No. not less. More! I'm sick of these longhaired artists, musicians or what have you. who don't behave like human beings. The type that sobs with Beethoven.

Fond of agonizing. Affect to scorn certain types of music. Bah! Enough of such people. They are limited themselves when they attempt to limit music. They are not true artists.

What we need today is sincerity." Iturbi started out his career as a boy playing popular tunes on the piano in Valencia's first motion picture house. At 7 the Great Lakes Symphony Orchestra at Cleveland, shouting: "I can't stand these hot dogs, pop, whistles and street cars." The radio broadcast was held up for nine minutes while the audience was combed for a substitute piano soloist. His usual morning-after explanation was that he "adored" hamburgers himself, but did not think they should have been eaten during a concert. He got in wrong with a Canadian audi-dence by opening a concert with "God Save the King," instead of the Canadian anthem; and he had to send out for the score of the Canadian anthem to appease them. Recently he drew the wrath of women musicians everywhere with an unfortunately blunt statement that he doubted whether women had ability in music.

"Women are physically prevented from attaining the standards of men." he said. "They are temperamentally limited besides. They never achieve greatness." This idea of physical ability being an integral thing in the fashioning of art is a favorite one of Iturbi's. "Is a pianist more of an artist than a golf player or a boxer?" he once said. "No.

True, there may be more of a spiritual in music, but there is harmony, there is grace, in perfect physical timing." He prides himself on his bulging biceps and on his ability as a boxer. He has been an amateur boxer since he was 9 years old, and still does much shadow boxing and gymnasium work. He is fond of fast automobiles and fast driving, and can pilot a plane. He hasn't been hurt, but had a narrow escape when he was a passenger on the Pan-American Clipper that upset when it ground-looped on the surface of Port-of-Spain Bay last year, drowning three passengers. He pushed his secretary.

Miss Jean. Dalrymple. out through a port hole and followed her just as water flooded the cabin. A passenger scrambling out ahead of him stepped on his head, and Iturbi said that he was hurt. He would not be able to play again "for some time." he said.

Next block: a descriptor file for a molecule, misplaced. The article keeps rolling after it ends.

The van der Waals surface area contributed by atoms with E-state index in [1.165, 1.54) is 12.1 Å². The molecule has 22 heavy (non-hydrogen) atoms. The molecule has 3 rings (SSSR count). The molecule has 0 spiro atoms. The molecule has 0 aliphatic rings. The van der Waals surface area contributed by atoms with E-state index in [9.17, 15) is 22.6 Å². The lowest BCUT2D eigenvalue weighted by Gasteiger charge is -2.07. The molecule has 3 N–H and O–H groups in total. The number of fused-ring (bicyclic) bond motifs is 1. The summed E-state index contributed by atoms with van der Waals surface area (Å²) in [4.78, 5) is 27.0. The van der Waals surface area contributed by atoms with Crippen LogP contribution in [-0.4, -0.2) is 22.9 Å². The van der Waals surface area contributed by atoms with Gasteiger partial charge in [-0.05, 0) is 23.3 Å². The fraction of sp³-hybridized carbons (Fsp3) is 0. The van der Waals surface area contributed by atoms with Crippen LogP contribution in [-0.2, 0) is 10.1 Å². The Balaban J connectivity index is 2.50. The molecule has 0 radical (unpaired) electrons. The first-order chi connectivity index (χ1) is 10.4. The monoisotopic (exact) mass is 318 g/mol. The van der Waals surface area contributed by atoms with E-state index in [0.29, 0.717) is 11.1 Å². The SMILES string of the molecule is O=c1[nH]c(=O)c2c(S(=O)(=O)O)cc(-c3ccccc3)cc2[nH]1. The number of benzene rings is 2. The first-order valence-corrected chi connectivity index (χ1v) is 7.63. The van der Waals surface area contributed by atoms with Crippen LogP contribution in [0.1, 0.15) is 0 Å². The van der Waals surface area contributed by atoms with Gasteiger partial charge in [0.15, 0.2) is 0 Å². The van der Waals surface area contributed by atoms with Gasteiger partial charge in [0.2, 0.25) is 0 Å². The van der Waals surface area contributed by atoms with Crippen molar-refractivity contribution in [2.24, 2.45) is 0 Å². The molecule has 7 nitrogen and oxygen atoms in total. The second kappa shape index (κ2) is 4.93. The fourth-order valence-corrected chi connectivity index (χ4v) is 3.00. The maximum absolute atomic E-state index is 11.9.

Possibly, he cried, he might never conduct again. Then he cabled his New York office that he was "all right." Although he is only 41 years old. Iturbi is a grandfather. His daughter. Mrs.

Stephen Hero, wife of a young American violinist, had a child last February. When not engaged in concert work, he spends his time at his Paris apartment and looks forward to the time when the civil war in Spain will subside and leave him free to visit his orange groves near Valencia again. MYLES STANDISH. picked the right moment to release shutter and flash, for she obtained cm excellent picture of the medium reading the slips by hidden light, with mouth to the through which she emitted guttural sounds supposed to come from the guide. There are numerous ways whereby mediums obtain money from those wishing to pierce the veil of after-life, besides the mere reading or seance fee.

LL that is required to be is to claim that you can "hear and "see'." Miss Mackenberg explains. "This means that one can hear voices and see forms. If such a thing occurs I think a good psychiatrist is a better bet than a medium. It would be better for the clients, for in a number of cases on which I worked I found they had unburdened themselves of things ordinarily told only a physician or attorney. And not infrequently this information has been used by fakes in an effort to do a bit of blackmailing." Naturally Miss Mackenberg has 'become quite an authority on mediums, their methods, and their clients.

There are as many men as women claiming ability to "hear and see," their prices are anything they can get, and society women, business men, students, clerks, shop girls, housewives attend seances or seek readings, and base their plans on what they are told. In 1926 she testified before a House Committee during a hearing on a bill to regulate clairvoyants in the District of Columbia, where they were doing a flourishing business. Discussing the prices asked by mediums. Miss Mackenberg told of a man who wanted $63 to cure her of a fictitious ailment. When she sought to bargain about the amount, he portentiously consulted a large book, and announced: "No.